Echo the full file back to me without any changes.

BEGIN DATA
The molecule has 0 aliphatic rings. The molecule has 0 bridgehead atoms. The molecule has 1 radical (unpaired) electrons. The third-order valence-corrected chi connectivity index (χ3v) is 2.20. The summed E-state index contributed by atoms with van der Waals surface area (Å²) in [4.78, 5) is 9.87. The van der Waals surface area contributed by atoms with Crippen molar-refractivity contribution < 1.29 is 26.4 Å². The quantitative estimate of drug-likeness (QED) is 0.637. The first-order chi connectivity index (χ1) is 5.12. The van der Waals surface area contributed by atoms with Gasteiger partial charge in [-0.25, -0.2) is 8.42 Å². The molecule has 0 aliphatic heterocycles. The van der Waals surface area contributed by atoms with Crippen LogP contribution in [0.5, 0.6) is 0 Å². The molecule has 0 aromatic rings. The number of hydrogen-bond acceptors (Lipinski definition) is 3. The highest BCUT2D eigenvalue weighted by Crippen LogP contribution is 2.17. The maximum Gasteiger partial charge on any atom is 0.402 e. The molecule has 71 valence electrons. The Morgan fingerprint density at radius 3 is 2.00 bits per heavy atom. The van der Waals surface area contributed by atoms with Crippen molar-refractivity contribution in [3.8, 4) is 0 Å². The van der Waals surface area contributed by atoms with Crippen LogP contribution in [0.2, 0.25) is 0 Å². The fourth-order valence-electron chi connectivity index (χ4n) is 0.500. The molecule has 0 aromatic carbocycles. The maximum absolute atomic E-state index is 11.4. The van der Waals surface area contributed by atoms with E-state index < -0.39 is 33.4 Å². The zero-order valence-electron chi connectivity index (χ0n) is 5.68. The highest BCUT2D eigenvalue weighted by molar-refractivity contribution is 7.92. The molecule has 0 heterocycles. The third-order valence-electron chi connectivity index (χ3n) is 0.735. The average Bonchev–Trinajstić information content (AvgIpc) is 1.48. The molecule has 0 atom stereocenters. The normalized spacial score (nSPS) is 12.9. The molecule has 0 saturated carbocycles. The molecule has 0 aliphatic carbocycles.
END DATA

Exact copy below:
The molecule has 0 aliphatic rings. The molecule has 0 bridgehead atoms. The molecule has 1 radical (unpaired) electrons. The third-order valence-corrected chi connectivity index (χ3v) is 2.20. The summed E-state index contributed by atoms with van der Waals surface area (Å²) in [4.78, 5) is 9.87. The van der Waals surface area contributed by atoms with Crippen molar-refractivity contribution < 1.29 is 26.4 Å². The quantitative estimate of drug-likeness (QED) is 0.637. The first-order chi connectivity index (χ1) is 5.12. The van der Waals surface area contributed by atoms with Gasteiger partial charge in [-0.25, -0.2) is 8.42 Å². The molecule has 0 aliphatic heterocycles. The van der Waals surface area contributed by atoms with Crippen LogP contribution in [0.5, 0.6) is 0 Å². The molecule has 0 aromatic rings. The number of hydrogen-bond acceptors (Lipinski definition) is 3. The highest BCUT2D eigenvalue weighted by Crippen LogP contribution is 2.17. The maximum Gasteiger partial charge on any atom is 0.402 e. The molecule has 71 valence electrons. The Morgan fingerprint density at radius 3 is 2.00 bits per heavy atom. The van der Waals surface area contributed by atoms with Crippen molar-refractivity contribution in [3.8, 4) is 0 Å². The van der Waals surface area contributed by atoms with Crippen LogP contribution in [0.2, 0.25) is 0 Å². The fourth-order valence-electron chi connectivity index (χ4n) is 0.500. The molecule has 0 aromatic carbocycles. The maximum absolute atomic E-state index is 11.4. The van der Waals surface area contributed by atoms with E-state index < -0.39 is 33.4 Å². The zero-order valence-electron chi connectivity index (χ0n) is 5.68. The highest BCUT2D eigenvalue weighted by molar-refractivity contribution is 7.92. The molecule has 0 heterocycles. The third-order valence-electron chi connectivity index (χ3n) is 0.735. The average Bonchev–Trinajstić information content (AvgIpc) is 1.48. The molecule has 0 atom stereocenters. The normalized spacial score (nSPS) is 12.9. The molecule has 0 saturated carbocycles. The molecule has 0 aliphatic carbocycles.